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Sat Sep 26, 2020, 07:54 AM

The Fight Over the Fight Over California's Privacy Future [View all]

Prop. 24 is designed to make the California Consumer Privacy Act stronger.
Why do so many privacy advocates oppose it?
The point of Prop. 24 is to patch the holes currently making the CCPA such a leaky privacy vessel. If approved by California voters, the initiative would change the law’s “Do not sell” provision to “Do not sell or share” to eliminate any wiggle room for unremunerated data transfers, and it clarifies that targeted advertising does not count as a “business purpose” that exempts companies from complying with user opt-outs. It also aims to beef up enforcement by requiring the legislature to appropriate $10 million in annual spending for an entire new privacy protection agency. And unlike the 2018 ballot initiative, Prop. 24 allows the legislature to make future changes with a simple majority vote—but only if those changes enhance, rather than weaken, the purposes of the law.

Not everyone thinks it’s so fantastic. Mary Stone Ross, Mactaggart’s erstwhile partner, has gone so far as to found a group called California Consumer and Privacy Advocates Against Prop. 24. At times, the rivalry has gotten a little personal. The “No on 24” website warns that “a wealthy San Francisco developer” is spending millions to “weaken California’s recent landmark privacy law,” without mentioning that it’s the same developer who helped create the law in the first place. The two have traded barbs in the press. Mactaggart is incredulous that Ross sent a fundraising prospectus to tech companies, among others. Ross counters that her only funding to date comes from the California Nurses Association, who donated $20,000, and that Mactaggart himself met with tech companies and incorporated some of their concerns into the initiative.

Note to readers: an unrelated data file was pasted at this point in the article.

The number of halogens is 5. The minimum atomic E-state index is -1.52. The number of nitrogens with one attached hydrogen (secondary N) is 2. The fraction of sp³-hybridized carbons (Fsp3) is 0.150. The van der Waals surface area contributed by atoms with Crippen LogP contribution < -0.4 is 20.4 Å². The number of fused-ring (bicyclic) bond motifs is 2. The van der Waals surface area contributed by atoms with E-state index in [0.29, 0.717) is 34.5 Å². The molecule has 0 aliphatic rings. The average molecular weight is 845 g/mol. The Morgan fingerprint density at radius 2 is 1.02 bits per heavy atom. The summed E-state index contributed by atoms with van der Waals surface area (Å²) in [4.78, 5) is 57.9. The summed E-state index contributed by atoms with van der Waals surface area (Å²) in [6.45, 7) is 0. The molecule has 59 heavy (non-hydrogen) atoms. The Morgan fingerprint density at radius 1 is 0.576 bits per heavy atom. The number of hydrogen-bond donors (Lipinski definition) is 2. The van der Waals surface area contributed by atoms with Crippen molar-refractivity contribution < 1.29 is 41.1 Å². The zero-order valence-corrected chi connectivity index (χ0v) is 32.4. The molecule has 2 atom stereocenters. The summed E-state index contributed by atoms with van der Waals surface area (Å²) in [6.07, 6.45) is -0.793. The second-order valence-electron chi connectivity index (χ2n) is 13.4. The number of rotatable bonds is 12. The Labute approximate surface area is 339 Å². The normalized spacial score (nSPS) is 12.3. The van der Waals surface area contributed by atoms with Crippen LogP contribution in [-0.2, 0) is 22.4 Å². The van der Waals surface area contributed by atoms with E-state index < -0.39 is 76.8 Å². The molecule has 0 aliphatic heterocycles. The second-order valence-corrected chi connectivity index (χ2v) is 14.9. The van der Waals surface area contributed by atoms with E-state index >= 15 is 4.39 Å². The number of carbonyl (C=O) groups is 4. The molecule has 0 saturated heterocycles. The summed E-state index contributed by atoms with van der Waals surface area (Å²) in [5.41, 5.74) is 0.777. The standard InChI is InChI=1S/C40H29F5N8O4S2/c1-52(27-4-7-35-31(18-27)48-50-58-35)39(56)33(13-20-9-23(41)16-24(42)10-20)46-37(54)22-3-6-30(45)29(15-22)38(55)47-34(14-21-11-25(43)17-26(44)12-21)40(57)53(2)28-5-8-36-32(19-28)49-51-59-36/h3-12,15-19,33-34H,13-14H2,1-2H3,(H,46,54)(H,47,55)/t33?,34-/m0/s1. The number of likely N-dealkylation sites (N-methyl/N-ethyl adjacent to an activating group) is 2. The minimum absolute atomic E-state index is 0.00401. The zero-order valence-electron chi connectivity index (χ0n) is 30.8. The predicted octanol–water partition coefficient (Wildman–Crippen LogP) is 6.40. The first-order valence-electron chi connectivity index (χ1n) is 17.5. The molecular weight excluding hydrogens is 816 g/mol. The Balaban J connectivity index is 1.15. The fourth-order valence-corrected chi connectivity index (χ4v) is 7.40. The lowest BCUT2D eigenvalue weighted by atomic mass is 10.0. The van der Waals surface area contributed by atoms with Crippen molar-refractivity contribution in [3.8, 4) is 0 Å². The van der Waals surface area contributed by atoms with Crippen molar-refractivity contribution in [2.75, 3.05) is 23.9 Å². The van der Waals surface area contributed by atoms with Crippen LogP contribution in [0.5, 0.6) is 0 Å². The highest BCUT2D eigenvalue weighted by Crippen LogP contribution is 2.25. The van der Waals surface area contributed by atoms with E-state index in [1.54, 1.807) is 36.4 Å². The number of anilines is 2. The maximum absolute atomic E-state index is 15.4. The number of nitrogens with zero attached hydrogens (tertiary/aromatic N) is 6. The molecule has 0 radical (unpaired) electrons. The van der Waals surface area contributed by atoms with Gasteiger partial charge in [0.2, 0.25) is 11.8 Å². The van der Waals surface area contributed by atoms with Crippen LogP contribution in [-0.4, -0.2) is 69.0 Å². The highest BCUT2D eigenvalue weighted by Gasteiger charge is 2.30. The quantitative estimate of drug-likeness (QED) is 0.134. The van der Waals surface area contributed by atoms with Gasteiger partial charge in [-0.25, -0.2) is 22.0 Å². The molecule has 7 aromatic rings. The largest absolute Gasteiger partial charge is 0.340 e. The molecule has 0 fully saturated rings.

Ross’ other allies include the ACLU of Northern California, the Consumer Federation of California, and Color of Change. Some organizations that carry clout on the issue, like Consumer Reports and the Electronic Frontier Foundation, have declined to endorse the initiative, declaring that they can’t decide if the good parts outweigh the bad. What is the bad? One common complaint is that Prop. 24 allows what is pejoratively known as “pay for privacy”: businesses can charge users more if they opt out of sharing their information. (They can only charge the value they would have derived from that data.) That’s already allowed under the CCPA, but critics say Prop. 24 entrenches it further.

The biggest disagreements over Prop. 24 are interpretive. The initiative comprises 52 pages of dense legal language, addressing highly technical concepts, with subsections and intricate cross-references that even experts admit they struggle to follow. That convoluted language has led to sharply different opinions about what the initiative would actually do—whether, in crucial respects, it would expand consumer privacy or restrict it.

Much more in the article.

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